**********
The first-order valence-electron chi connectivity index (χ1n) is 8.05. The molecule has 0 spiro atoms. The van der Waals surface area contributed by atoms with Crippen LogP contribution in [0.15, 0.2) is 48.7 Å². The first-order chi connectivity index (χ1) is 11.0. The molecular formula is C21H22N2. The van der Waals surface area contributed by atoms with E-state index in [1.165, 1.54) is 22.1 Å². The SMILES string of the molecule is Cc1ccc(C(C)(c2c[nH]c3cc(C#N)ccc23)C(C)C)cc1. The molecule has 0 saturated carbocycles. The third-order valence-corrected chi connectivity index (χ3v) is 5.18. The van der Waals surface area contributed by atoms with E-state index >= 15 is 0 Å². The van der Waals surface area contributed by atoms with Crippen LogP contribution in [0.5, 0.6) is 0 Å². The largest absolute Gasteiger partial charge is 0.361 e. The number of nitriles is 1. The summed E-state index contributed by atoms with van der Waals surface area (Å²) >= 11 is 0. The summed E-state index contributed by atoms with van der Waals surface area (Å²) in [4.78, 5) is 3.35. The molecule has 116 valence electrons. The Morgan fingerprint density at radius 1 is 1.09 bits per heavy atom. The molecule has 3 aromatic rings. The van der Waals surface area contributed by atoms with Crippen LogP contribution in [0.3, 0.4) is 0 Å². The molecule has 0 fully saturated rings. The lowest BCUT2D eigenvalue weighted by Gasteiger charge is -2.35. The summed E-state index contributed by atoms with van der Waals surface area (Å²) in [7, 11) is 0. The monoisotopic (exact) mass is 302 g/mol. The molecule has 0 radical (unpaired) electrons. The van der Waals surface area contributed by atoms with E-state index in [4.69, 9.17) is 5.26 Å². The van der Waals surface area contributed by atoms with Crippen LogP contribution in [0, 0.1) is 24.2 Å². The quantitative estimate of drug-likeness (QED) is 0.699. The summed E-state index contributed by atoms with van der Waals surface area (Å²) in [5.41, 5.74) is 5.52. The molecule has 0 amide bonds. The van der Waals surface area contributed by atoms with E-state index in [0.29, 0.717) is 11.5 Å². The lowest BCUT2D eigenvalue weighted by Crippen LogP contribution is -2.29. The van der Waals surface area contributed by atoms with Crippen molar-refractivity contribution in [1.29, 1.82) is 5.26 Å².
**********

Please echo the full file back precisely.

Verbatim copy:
The first-order valence-electron chi connectivity index (χ1n) is 8.05. The molecule has 0 spiro atoms. The van der Waals surface area contributed by atoms with Crippen LogP contribution in [0.15, 0.2) is 48.7 Å². The first-order chi connectivity index (χ1) is 11.0. The molecular formula is C21H22N2. The van der Waals surface area contributed by atoms with E-state index in [1.165, 1.54) is 22.1 Å². The SMILES string of the molecule is Cc1ccc(C(C)(c2c[nH]c3cc(C#N)ccc23)C(C)C)cc1. The molecule has 0 saturated carbocycles. The third-order valence-corrected chi connectivity index (χ3v) is 5.18. The van der Waals surface area contributed by atoms with E-state index >= 15 is 0 Å². The van der Waals surface area contributed by atoms with Crippen LogP contribution in [0.5, 0.6) is 0 Å². The largest absolute Gasteiger partial charge is 0.361 e. The number of nitriles is 1. The summed E-state index contributed by atoms with van der Waals surface area (Å²) >= 11 is 0. The summed E-state index contributed by atoms with van der Waals surface area (Å²) in [4.78, 5) is 3.35. The molecule has 116 valence electrons. The Morgan fingerprint density at radius 1 is 1.09 bits per heavy atom. The molecule has 3 aromatic rings. The van der Waals surface area contributed by atoms with Crippen LogP contribution in [0.3, 0.4) is 0 Å². The molecule has 0 fully saturated rings. The lowest BCUT2D eigenvalue weighted by Gasteiger charge is -2.35. The summed E-state index contributed by atoms with van der Waals surface area (Å²) in [7, 11) is 0. The monoisotopic (exact) mass is 302 g/mol. The molecule has 0 radical (unpaired) electrons. The van der Waals surface area contributed by atoms with E-state index in [4.69, 9.17) is 5.26 Å². The van der Waals surface area contributed by atoms with Crippen LogP contribution in [0, 0.1) is 24.2 Å². The quantitative estimate of drug-likeness (QED) is 0.699. The summed E-state index contributed by atoms with van der Waals surface area (Å²) in [5.41, 5.74) is 5.52. The molecule has 0 amide bonds. The van der Waals surface area contributed by atoms with E-state index in [0.29, 0.717) is 11.5 Å². The lowest BCUT2D eigenvalue weighted by Crippen LogP contribution is -2.29. The van der Waals surface area contributed by atoms with Crippen molar-refractivity contribution in [1.29, 1.82) is 5.26 Å².